A lot can happen during any construction project to produce an end result that doesn’t quite align with the design that was originally created. From staff pushing for a change of course to tightening budgets calling for value engineering, there are simply no guarantees.

But for the new Lawrence + Memorial (L+M) Hospital cancer center in Waterford, Conn., the project team got awfully close, says Brenda Bullied, director of facilities innovation and planning for L+M.

I’ve been tracking the L+M project for the past year, holding regular calls with Bullied and fellow project management team (PMT) members Josh DiGloria, senior project manager for Suffolk Construction, and Pamela Mace, senior associate/project manager with TRO Jung|Brannen, to see precisely what the realities are—the highs and lows—of working under an integrated project delivery (IPD) contract.

So as the team approached its October opening, of course I wanted to know how it all came together in the end.

Bullied shared how the very same patient advocates and cancer survivors who two years ago took part in a 3P event to kick off the design stage of the project returned to see the finished building and offered the usual positive remarks you might expect to hear. But more than that, they said it’s just what they’d expected.

“There are no surprises. This is how they thought it was going to be,” Bullied recounted. “I don’t think you often have that in construction.”

From that first 3P event to 3-D visualization models, the team worked diligently to present to patients, staff, the community, and any other interested parties what the facility was going to be and integrate feedback into the design. And that effort to engage didn’t stop, all the way up to the point that the 3-D model became a brick-and-mortar building that could be toured.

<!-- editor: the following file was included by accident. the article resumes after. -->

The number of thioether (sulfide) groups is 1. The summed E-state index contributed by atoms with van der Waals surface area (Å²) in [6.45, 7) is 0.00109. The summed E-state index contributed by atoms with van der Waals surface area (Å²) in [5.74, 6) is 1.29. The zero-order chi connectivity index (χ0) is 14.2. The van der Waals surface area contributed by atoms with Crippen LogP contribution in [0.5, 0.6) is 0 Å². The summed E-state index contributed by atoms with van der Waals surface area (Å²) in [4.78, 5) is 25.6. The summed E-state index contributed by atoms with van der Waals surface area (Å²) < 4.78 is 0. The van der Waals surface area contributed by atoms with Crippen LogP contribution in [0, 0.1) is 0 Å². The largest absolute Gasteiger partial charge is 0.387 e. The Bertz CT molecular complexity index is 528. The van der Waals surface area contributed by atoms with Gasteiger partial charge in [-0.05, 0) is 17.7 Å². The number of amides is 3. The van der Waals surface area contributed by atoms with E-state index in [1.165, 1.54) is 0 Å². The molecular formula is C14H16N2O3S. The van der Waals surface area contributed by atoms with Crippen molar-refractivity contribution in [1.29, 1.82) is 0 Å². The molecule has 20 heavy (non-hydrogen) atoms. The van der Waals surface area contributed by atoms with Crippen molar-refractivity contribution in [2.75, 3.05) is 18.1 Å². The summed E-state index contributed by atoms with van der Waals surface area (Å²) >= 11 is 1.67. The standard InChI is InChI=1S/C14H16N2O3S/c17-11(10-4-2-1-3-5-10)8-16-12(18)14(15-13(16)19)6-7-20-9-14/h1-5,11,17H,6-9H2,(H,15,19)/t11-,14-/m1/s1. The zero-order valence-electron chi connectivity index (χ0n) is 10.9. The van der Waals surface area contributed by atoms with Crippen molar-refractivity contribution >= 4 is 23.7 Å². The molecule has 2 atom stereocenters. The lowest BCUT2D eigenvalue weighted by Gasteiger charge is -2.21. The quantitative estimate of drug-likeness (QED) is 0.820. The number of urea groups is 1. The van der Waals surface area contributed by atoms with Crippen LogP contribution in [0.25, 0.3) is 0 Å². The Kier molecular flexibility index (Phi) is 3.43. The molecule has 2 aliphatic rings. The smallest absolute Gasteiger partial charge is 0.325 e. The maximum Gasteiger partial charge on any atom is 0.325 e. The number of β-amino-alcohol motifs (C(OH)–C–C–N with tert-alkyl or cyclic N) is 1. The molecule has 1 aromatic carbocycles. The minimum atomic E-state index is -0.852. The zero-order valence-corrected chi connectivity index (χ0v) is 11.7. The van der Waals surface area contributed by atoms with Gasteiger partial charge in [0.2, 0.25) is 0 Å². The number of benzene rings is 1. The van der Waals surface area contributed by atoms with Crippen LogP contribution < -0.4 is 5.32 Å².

“It allowed everyone to be part of the process,” Mace said. But it came with a price, too: time.

“There are a lot of discussions and a lot of things people need to be ready for and anticipate and question. It’s tiring. But when the staff that’s going to treat cancer patients says, ‘This is perfect for what I need to treat my patients,’ it’s worth that effort for everyone involved,” DiGloria said.

So I had to ask, “Just how does having an IPD contract achieve this exactly?”

The team admitted it’s not necessarily about the contract itself. Instead, the contract provides a structure—the rules, if you will. But beyond that, there’s a heck of a lot of personal responsibility that has to come into play for the PMT members. “You’re always thinking about the project, you’re always trying to be a team,” Mace said.

“Everyone has to put that time in and has to be committed to those team goals to make it successful,” DiGloria added. “There’s the structure versus are you really going to put the time in? Do you really care that the cancer center is open on time or that the color is perfect for the staff? There is still a personal side where you need to have the team members who have that desire.”

And while the project came with its tough spots (difficult conversations between the three at-risk parties on a variety of project challenges), the delivery method provided a different avenue to pursue to solve them (working together to find a solution rather than hanging one team member out to dry).

“It doesn’t eliminate many issues; it’s how you deal with them,” Bullied said.